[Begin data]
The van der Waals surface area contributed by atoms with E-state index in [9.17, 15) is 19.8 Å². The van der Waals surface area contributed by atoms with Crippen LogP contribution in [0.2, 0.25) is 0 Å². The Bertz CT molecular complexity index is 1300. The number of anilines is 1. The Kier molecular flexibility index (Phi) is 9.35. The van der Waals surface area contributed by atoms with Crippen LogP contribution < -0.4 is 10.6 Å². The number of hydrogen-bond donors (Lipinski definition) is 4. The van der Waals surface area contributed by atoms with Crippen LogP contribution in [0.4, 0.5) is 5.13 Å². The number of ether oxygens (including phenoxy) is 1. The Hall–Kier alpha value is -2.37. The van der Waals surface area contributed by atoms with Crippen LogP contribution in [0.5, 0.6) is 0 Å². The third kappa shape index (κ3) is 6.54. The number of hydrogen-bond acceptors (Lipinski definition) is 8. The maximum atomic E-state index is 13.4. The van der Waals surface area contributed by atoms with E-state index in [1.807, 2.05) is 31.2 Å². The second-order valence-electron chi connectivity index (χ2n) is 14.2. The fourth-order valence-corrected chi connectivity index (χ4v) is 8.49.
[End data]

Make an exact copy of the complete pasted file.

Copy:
The van der Waals surface area contributed by atoms with E-state index in [9.17, 15) is 19.8 Å². The van der Waals surface area contributed by atoms with Crippen LogP contribution in [0.2, 0.25) is 0 Å². The Bertz CT molecular complexity index is 1300. The number of anilines is 1. The Kier molecular flexibility index (Phi) is 9.35. The van der Waals surface area contributed by atoms with Crippen LogP contribution < -0.4 is 10.6 Å². The number of hydrogen-bond donors (Lipinski definition) is 4. The van der Waals surface area contributed by atoms with Crippen LogP contribution in [0.4, 0.5) is 5.13 Å². The number of ether oxygens (including phenoxy) is 1. The Hall–Kier alpha value is -2.37. The van der Waals surface area contributed by atoms with Crippen LogP contribution in [0.5, 0.6) is 0 Å². The third kappa shape index (κ3) is 6.54. The number of hydrogen-bond acceptors (Lipinski definition) is 8. The maximum atomic E-state index is 13.4. The van der Waals surface area contributed by atoms with E-state index in [1.807, 2.05) is 31.2 Å². The second-order valence-electron chi connectivity index (χ2n) is 14.2. The fourth-order valence-corrected chi connectivity index (χ4v) is 8.49.